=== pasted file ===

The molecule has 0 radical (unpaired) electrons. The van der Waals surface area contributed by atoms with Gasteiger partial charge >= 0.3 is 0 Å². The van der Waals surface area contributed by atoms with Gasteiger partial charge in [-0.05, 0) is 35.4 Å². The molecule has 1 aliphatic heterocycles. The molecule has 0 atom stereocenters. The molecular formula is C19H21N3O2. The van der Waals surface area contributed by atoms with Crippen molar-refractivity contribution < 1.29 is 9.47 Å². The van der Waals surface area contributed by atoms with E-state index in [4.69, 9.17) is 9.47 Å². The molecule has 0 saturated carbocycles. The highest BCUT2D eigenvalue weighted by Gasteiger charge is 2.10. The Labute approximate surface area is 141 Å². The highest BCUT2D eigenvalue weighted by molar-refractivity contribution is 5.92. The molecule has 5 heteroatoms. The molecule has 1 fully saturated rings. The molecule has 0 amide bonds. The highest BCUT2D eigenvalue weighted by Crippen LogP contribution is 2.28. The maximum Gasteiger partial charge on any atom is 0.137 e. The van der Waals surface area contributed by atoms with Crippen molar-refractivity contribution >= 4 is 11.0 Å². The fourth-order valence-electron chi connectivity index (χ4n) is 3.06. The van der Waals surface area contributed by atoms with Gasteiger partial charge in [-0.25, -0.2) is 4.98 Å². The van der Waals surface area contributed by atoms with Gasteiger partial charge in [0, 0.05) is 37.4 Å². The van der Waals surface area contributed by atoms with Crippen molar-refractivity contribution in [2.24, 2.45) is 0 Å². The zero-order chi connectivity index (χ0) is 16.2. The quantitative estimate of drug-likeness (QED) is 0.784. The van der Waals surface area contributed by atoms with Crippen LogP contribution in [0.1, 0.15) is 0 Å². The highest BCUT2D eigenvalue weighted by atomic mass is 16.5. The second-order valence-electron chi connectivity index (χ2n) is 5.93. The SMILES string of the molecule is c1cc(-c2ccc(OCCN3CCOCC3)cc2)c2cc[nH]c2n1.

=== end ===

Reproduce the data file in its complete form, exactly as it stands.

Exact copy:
The molecule has 0 radical (unpaired) electrons. The van der Waals surface area contributed by atoms with Gasteiger partial charge >= 0.3 is 0 Å². The van der Waals surface area contributed by atoms with Gasteiger partial charge in [-0.05, 0) is 35.4 Å². The molecule has 1 aliphatic heterocycles. The molecule has 0 atom stereocenters. The molecular formula is C19H21N3O2. The van der Waals surface area contributed by atoms with Crippen molar-refractivity contribution < 1.29 is 9.47 Å². The van der Waals surface area contributed by atoms with E-state index in [4.69, 9.17) is 9.47 Å². The molecule has 0 saturated carbocycles. The highest BCUT2D eigenvalue weighted by Gasteiger charge is 2.10. The Labute approximate surface area is 141 Å². The highest BCUT2D eigenvalue weighted by molar-refractivity contribution is 5.92. The molecule has 5 heteroatoms. The molecule has 1 fully saturated rings. The molecule has 0 amide bonds. The highest BCUT2D eigenvalue weighted by Crippen LogP contribution is 2.28. The maximum Gasteiger partial charge on any atom is 0.137 e. The van der Waals surface area contributed by atoms with Crippen molar-refractivity contribution >= 4 is 11.0 Å². The fourth-order valence-electron chi connectivity index (χ4n) is 3.06. The van der Waals surface area contributed by atoms with Gasteiger partial charge in [-0.25, -0.2) is 4.98 Å². The van der Waals surface area contributed by atoms with Gasteiger partial charge in [0, 0.05) is 37.4 Å². The van der Waals surface area contributed by atoms with Crippen molar-refractivity contribution in [2.24, 2.45) is 0 Å². The zero-order chi connectivity index (χ0) is 16.2. The quantitative estimate of drug-likeness (QED) is 0.784. The van der Waals surface area contributed by atoms with Crippen LogP contribution in [0.1, 0.15) is 0 Å². The highest BCUT2D eigenvalue weighted by atomic mass is 16.5. The second-order valence-electron chi connectivity index (χ2n) is 5.93. The SMILES string of the molecule is c1cc(-c2ccc(OCCN3CCOCC3)cc2)c2cc[nH]c2n1.